Twitter Plot Summary: The power’s fading in the vast underground city of Ember, and there’s a conspiracy as to why. A young girl foils it.
Director: Gil Kenan
Key Cast: Saoirse Ronan, Harry Treadaway, Bill Murray, Tim Robbins, Toby Jones, Lucinda Dryzek, Martin Landau, Mackenzie Crook, Marianne Jean-Baptiste, Liz Smith.
Five Point Summary:
1. Red Riding Hood, circa: 2400.
2. Everything’s so gooooold.
3. The mayor. He’s a shady one. You can tell, his assistant is Toby Jones.
4. Obligatory chase scene.
5. So that’s what happened to Lina’s parents! Mystery solved people, move along.
Most family-friendly films use a generic template for their plots, so it’s nice every now and again to watch one that comes up with a different approach to story. After it looks like humanity is about to be wiped out (likely by itself, as is often the case in these films), a group of scientists create an underground city in order for life to continue. The city has a functional operating time of 200 years, after which the residents will be able to return to the surface and resume their lives above ground. The key to this is a special box that counts down the 200 years and will open once the deadline is reached, but the box is soon forgotten about and buried away. It’s some time after this that we meet Lina Mayfleet (Ronan), who is attending Assignment Day, where students are assigned a job to do within the city. Lina swaps her intended role as Pipeworks Labourer for that of a Messenger, a modern day Red Riding Hood if you will. Shortly thereafter Lina decides to help her grandmother (Liz Smith, typically excellent) decipher the documents in a metal box and ultimately discover a way out of Ember. Just in time too, as the power is on the verge of going out and resources are finite. Lina is naturally inquisitive as her parents died when she was younger and this has led her to question everything.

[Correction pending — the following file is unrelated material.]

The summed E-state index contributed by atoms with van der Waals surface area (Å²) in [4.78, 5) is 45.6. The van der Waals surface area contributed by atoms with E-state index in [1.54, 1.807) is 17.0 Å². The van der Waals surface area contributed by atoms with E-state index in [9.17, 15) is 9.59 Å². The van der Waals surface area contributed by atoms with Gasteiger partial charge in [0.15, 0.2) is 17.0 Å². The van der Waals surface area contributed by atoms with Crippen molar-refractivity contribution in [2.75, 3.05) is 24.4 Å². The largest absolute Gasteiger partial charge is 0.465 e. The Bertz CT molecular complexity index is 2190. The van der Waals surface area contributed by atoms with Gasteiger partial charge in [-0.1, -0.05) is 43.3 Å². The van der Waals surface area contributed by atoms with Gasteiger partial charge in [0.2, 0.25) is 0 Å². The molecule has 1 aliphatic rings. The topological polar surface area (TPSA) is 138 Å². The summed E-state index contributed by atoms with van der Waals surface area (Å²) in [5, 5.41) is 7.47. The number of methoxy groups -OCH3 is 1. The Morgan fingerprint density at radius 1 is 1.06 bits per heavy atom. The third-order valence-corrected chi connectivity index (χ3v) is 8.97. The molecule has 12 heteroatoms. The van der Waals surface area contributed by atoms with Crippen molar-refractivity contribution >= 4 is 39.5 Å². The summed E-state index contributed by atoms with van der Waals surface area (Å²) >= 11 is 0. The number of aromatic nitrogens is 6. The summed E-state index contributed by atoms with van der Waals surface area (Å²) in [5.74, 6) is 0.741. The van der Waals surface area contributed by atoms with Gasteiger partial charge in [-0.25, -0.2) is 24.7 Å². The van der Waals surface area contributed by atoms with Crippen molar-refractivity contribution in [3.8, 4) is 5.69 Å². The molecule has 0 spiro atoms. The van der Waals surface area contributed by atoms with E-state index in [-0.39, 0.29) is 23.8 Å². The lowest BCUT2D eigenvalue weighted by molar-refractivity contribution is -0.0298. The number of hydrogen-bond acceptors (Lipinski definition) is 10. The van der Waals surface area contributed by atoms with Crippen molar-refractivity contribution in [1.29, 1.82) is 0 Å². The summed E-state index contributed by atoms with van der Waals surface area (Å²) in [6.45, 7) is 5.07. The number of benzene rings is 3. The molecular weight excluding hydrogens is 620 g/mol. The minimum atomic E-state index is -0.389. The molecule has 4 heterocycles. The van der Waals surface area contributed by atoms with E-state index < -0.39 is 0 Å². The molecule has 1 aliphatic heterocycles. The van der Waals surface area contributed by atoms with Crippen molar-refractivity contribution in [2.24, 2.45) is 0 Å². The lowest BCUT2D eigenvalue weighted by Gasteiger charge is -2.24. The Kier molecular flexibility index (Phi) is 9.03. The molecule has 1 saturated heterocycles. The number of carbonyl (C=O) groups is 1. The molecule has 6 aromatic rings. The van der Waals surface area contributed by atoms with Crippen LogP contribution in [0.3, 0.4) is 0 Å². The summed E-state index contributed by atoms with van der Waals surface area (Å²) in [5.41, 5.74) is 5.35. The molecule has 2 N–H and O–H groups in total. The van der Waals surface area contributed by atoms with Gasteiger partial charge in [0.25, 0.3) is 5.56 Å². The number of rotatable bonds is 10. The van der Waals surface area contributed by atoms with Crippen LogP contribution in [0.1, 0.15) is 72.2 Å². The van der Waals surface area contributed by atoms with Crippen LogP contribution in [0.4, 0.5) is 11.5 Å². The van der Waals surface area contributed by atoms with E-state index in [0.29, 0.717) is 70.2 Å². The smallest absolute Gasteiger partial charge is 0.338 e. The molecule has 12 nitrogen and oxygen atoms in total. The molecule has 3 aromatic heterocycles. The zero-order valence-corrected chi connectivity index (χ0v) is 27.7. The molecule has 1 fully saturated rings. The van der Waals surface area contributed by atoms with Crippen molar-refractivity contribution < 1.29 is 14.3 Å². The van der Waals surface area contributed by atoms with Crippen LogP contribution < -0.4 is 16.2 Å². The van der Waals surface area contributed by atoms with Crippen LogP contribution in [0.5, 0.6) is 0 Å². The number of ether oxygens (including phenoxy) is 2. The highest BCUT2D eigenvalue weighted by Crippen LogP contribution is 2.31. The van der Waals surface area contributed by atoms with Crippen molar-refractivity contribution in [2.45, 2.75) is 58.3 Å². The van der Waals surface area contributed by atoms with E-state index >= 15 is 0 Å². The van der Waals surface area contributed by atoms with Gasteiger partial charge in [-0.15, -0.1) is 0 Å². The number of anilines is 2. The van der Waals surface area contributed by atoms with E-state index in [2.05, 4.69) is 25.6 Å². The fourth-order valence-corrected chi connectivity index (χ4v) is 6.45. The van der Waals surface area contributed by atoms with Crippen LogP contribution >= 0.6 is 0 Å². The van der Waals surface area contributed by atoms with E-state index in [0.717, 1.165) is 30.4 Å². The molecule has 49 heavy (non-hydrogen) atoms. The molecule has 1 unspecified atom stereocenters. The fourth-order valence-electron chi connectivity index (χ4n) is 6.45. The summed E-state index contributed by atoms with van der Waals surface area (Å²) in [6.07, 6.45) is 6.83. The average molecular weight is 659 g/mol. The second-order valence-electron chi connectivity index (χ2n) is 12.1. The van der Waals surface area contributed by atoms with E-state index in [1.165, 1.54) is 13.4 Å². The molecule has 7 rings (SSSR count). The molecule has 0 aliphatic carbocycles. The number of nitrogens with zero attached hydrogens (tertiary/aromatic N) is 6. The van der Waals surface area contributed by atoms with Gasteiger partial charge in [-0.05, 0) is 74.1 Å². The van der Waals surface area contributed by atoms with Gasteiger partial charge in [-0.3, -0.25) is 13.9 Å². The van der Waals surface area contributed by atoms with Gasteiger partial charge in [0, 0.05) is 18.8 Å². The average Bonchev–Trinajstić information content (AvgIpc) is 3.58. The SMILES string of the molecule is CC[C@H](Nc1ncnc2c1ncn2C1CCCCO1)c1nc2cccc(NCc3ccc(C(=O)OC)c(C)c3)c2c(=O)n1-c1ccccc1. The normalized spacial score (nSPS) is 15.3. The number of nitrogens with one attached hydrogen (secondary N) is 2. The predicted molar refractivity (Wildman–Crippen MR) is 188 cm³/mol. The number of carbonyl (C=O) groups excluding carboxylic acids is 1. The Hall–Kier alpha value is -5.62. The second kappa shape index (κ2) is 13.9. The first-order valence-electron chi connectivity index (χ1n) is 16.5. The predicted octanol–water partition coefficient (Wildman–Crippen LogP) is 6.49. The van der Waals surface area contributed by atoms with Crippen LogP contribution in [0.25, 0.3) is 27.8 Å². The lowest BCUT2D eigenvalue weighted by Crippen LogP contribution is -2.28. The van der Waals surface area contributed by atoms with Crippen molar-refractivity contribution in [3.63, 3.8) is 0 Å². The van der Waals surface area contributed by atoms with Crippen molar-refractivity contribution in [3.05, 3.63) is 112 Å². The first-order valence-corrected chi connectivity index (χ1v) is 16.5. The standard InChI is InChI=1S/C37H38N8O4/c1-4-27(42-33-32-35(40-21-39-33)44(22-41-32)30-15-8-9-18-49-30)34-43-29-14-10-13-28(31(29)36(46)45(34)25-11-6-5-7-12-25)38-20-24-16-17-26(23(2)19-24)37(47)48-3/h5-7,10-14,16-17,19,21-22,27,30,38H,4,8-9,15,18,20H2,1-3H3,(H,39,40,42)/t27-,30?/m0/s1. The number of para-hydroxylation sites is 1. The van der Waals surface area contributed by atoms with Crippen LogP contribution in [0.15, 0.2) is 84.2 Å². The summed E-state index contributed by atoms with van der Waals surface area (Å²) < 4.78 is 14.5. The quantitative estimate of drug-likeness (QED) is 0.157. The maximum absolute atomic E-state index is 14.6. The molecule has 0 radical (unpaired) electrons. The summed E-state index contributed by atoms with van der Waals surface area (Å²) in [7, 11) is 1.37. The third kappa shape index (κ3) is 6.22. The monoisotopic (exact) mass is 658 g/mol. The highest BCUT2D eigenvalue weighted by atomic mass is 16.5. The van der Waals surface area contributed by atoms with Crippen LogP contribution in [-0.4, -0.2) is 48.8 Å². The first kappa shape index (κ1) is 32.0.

Are we all up to speed now? That seemed like more exposition than it’s probably worth, for which I apologise. I can’t say the film’s terrible as a number of individual elements aren’t bad at all. Ronan and Treadaway are solid if not spectacular as the young leads. A number of other famous faces turn up for glorified cameos (Martin Landau, Tim Robbins, Liz Smith, and to a lesser extent Toby Jones and Mackenzie Crook), although it’s Liz Smith as Granny Mayfleet who really fills the role and has a blast. That’s not to say that Landau or Robbins (and, indeed, Jones and Crook) don’t look like they’re enjoying themselves though, it’s just that there isn’t enough of them.
Bill Murray, when he’s on form, is a safe bet. Here he looks bored and/or surprised for the majority of the film and squanders his role as Mayor. If he’d approached it with a little bit of passion then it would have been a different story, instead his scenes grow tiresome and it’s difficult to feel anything towards his character, good bad or even ambivalence. Either bring back the dry, witty Bill Murray of the 80s or give us “serious actor” Bill Murray such as Lost in Translation. Don’t give us middle of the road Bill Murray as you end up with this kind of performance. Or Garfield 2.
For all the good will generated by the slightly off-kilter story it ultimately doesn’t work because it feels like a cardboard cut-out of any modern fantasy genre film. Since Harry Potter wiped out the box office every fantasy film has had the same style to it, which means City of Ember falls unceremoniously into that category. Passable stuff but ultimately in need of either more anarchy within Ember itself or perhaps a more experienced director instead – this was Kenan’s second directorial effort after Monster House and he’s not really been up to much since this came out in 2008. It’s a nice idea to start with, but it lacks that killer punch to make it anything other than a gentle Sunday afternoon family flick. Shame really, a Fallout 3 for kids would’ve actually been hugely entertaining.
Favourite scene: Anything involving Martin Landau, the man is a legend.
“Stop! I need to tell you the rules. One, when a customer…”
“Gives you a message, repeat it back to make sure you’ve got it right. Two: Always wear the red cape so people can identify you. Three: Our customers pay 20 coins for every message no matter how far we have to carry it, so go fast. I love going fast.”
Silly Moment: Bill Murray and the cans of food ensconced in his desk. What emotion is he showing other than surprise? Nope, that’s just